There’s a long list of compatible hardware here, including, if you look carefully, the Raspberry Pi. Again, don’t expect blistering performance, but if you want to put together a specialized AP without spending hours fighting with tetchy config files that could break your whole setup in an infuriating instant (not that we’re speaking from experience at all), the mature OpenWRT is worth poking at. Just make sure you download the correct version for your hardware: for the Pi 3, that’s bcm2710.
If you’re planning to use your Pi as a guest network, or if you want to slow down your uploads to stop your download speeds taking a dive, Wondershaper is a great tool. It’s tiny—really, it’s just a 15kb script—but immensely powerful if you’re looking to control the speed that traffic can move through your hardware. Begin by downloading it from the Pi’s standard repositories using 'sudo apt-get install wondershaper', at which point you can go ahead and run it for the first time with 'sudo wondershaper eth0 1024 1204'. This command restricts the download (first value) and upload (second value) of the Pi’s Ethernet connection to an entirely unreasonable 1,024kb/s.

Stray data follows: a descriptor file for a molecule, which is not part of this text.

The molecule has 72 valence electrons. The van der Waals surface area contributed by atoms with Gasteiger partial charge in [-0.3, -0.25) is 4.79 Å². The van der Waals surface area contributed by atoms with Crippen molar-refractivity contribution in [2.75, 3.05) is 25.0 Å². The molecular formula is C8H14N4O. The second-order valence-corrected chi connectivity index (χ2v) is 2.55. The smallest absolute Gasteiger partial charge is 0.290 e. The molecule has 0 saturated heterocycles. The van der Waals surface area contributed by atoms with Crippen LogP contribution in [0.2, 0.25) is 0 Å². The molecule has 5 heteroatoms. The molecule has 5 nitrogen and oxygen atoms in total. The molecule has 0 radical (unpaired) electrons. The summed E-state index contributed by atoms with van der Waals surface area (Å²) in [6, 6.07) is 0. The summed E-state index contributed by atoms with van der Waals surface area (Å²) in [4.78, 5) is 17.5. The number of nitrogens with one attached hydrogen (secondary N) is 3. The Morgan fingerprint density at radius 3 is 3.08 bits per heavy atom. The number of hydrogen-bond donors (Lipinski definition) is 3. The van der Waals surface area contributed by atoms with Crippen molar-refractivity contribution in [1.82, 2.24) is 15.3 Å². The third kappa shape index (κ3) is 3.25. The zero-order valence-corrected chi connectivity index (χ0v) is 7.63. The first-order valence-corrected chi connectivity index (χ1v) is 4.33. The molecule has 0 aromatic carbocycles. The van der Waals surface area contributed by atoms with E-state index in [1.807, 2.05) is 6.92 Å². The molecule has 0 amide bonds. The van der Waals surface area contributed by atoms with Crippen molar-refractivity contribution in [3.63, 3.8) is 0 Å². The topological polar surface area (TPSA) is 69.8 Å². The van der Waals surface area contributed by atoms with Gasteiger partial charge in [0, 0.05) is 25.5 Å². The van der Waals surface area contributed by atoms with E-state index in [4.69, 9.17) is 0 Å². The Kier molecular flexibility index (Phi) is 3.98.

You can check that it’s working with 'wondershaper eth0', or by running a speed test at, for instance, here. (see image above). This script is perhaps most useful if run at boot time, so (and, admittedly, this is a slight cludge) run 'sudo nano /etc/rc.local' and add '/sbin/wondershaper', followed by your preferred restrictions, then save the file, and reboot. If you ever want to stop Wondershaper’s actions, just run 'sudo wondershaper clear eth0' to clear its current parameters, or remove it from /etc/rc.local to stop it running automatically.
Our main tutorial leads you to building, essentially, a self-contained network. One with its own subnet, its own range of IP addresses, and its own DHCP management. Devices you connect to it gain access to the internet, and you get pinpoint control, but its isolated structure may not be entirely ideal. Building a network bridge instead leaves a lot of that hard work up to your router, and makes your access point far more of an extension of your existing network than a mini network unto itself.